A New Golden ‘Age’ for The Killers

Courtesy of Universal Music

Courtesy of Universal Music
After its Americana-tinged “Sam’s Town,” The Killers return with infectious pop grooves for “Day and Age.”

The Killers is a fun band. Sure, there is the occasional lyric that can be interpreted as deep until the next one has you scratching your head, but this band isn’t supposed to make you think. And the best part is, they’re completely unapologetic about it. Combining synth and rock to break into the mainstream, the group knows exactly what it’s doing, but that doesn’t leave these musicians less confident in the music’s quality. Frontman Brandon Flowers has a cocky, flagrant swagger that’s pretty impressive for someone whose musical style seems like a gamble in the first place. But what else would you expect from a bunch of dudes from Las Vegas?
Luckily for these guys, this risk has been one worth taking. Its debut, “Hot Fuss,” was a smash hit littered with catchy singles followed by solid success from its sophomore record “Sam’s Town.” Expectations are normal, but the new record “Day and Age” casually snuck up on the media. The Killers doesn’t need reminders on what to sound like because this kind of stuff comes naturally.
“Losing Touch” is a nice opener for the album. Flowers sings, as if to counter doubt, “I ain’t in no hurry / You go run and tell your friends I’m losing touch.” This mellow track leads to an obvious single selection, “Human.” This track is very catchy and the chorus has an oblivious tagline to it: “Are we human / Or are we dancer?” “Spaceman” follows and is another clear standout. Flowers once again proves he’s the perfect singer for this band, transitioning between stretching his voice for the extra emotional pull and grinding out fast-paced lyrics.
“Joy Ride” is a trademark kick-back tune that could be played while driving through the Vegas Strip. There’s a seductive groove here that is hard to resist.
For all the fun these rockers have, sometimes their metaphors can wrap around a pretty creative story. In “A Dustland Fairytale,” Flowers succeeds in painting a cohesive, imaginative picture for the listener as much as he has in any other track by The Killers. “This is Your Life” has the familiar theme of a damsel in distress, and this damsel seems to be a prostitute. “I Can’t Stay” has carefree guitars, and even a sax, contrasting against its remorseful lyrics. The song reads like an apology note, as Flowers wails, “I can’t stay much longer / Riding my decision home.” “Neon Tiger” has a lot of allusions to the false glitz of Las Vegas, and serves well to a public that might not be as familiar with the town as these guys are.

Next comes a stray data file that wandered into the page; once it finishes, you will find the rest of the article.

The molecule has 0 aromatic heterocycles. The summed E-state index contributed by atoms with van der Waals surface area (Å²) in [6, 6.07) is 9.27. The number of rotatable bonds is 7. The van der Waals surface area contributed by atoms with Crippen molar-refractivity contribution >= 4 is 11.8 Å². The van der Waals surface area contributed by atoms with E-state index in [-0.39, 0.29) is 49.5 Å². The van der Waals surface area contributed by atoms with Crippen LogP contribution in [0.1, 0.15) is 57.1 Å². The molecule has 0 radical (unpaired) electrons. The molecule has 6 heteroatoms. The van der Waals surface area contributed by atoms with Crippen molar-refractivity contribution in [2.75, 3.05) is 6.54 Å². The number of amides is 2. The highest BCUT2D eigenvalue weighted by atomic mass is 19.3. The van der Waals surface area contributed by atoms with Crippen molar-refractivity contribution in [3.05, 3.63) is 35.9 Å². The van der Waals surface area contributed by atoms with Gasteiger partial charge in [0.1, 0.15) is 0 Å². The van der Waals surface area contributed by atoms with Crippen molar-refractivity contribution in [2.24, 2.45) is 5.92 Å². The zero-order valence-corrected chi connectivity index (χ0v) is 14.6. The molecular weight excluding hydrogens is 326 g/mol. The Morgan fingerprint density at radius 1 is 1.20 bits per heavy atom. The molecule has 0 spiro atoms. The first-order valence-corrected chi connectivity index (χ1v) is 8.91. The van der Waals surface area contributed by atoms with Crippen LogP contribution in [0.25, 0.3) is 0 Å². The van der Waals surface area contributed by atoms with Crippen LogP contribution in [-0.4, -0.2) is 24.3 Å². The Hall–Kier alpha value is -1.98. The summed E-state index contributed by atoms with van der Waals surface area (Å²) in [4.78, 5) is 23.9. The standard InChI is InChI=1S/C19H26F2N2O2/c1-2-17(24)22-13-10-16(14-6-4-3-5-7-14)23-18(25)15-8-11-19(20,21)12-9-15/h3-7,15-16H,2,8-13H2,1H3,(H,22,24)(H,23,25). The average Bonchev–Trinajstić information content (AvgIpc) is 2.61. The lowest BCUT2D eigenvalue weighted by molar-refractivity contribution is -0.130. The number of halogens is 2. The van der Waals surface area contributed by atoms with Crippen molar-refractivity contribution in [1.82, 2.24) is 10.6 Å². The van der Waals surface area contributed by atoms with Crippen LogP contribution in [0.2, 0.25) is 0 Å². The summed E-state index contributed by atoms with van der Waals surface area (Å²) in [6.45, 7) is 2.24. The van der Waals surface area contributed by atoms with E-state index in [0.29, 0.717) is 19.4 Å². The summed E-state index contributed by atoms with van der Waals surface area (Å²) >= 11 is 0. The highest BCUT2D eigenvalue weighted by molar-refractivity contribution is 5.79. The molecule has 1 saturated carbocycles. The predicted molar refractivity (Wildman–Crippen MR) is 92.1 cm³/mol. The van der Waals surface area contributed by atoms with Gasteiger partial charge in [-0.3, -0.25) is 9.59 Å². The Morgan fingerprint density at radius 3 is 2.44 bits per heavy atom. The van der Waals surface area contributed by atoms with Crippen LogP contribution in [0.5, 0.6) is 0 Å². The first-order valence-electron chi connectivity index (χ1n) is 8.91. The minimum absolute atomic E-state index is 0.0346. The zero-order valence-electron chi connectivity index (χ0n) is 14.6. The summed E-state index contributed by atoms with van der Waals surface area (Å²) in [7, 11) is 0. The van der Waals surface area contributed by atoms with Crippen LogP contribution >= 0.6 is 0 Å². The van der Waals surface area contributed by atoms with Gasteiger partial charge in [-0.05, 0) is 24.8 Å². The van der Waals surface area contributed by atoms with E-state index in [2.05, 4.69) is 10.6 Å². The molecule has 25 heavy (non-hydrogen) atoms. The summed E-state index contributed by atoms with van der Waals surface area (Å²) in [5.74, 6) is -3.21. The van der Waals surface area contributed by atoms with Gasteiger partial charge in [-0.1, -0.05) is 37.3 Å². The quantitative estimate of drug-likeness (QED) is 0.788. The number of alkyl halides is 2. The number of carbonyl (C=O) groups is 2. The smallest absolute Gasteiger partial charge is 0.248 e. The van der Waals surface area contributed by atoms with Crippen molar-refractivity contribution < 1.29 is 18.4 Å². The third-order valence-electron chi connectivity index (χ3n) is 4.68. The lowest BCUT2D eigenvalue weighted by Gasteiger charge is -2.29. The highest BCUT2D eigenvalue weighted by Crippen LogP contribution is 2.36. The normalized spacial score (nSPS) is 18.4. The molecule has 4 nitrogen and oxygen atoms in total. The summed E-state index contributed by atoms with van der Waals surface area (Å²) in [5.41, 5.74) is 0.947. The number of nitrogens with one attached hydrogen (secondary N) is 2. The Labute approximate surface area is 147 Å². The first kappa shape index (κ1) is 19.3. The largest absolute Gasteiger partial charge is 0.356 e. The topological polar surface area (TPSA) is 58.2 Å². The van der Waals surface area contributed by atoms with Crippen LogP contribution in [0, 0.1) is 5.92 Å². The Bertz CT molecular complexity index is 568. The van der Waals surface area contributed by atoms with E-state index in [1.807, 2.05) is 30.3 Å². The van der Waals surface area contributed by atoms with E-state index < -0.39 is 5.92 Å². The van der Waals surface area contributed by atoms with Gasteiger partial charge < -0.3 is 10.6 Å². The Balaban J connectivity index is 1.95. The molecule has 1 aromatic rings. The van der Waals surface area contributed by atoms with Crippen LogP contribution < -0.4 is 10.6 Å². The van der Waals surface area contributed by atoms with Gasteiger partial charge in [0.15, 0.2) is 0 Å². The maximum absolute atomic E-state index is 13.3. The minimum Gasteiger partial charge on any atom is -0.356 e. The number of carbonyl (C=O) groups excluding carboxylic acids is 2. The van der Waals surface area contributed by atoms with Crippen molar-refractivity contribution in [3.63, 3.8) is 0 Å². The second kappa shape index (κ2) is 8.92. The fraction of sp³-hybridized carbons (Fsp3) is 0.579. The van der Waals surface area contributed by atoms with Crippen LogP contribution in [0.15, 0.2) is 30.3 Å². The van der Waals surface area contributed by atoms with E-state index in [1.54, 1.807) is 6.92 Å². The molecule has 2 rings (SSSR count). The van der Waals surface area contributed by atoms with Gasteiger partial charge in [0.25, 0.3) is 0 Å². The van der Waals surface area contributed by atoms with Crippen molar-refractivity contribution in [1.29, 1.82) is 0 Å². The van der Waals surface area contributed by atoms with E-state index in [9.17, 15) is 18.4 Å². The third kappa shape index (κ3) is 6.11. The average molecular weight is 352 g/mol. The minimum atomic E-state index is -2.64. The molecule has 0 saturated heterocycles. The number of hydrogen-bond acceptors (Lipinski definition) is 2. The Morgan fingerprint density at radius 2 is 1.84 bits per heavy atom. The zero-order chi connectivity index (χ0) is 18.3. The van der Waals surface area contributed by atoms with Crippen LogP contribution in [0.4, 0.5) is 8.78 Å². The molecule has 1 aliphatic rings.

“The World We Live In” has soothing instrumentation supporting it, but the lyrics are caught up in a haze. Overindulgent lines like “Bless your body / Bless your soul / Reel me in and cut my throat,” expose Flowers’ songwriting flaws. The song gets lost in itself too often, and is a lull compared to the rest of the album.
The surprising closer “Goodnight, Travel Well” expands on the sense of dread with which “Everything Will Be Alright” ended the band’s debut. However, this song really catches the band immersed in that terror, and exudes an affecting sway that it never really explored. After a few lyrics of desperate hopelessness, Flowers bellows “Stay / Don’t leave me / The stars can wait for your sign / Don’t signal now.” This closer is perhaps the most powerful song the group has ever done.
But before you get too depressed, this is still very much an album by The Killers. Most of these songs are infectious and have the same easy-going sound that has defined the quartet. The group has never had an issue with that, but subtle strides toward change have been made. Behind Flowers’ charm, the band is showing signs of growth, not diverting from its style but refining it. Instead of indulging in its excesses, they’ve cut them out. Oh, and even with that, it’s still all in good fun. Seriously.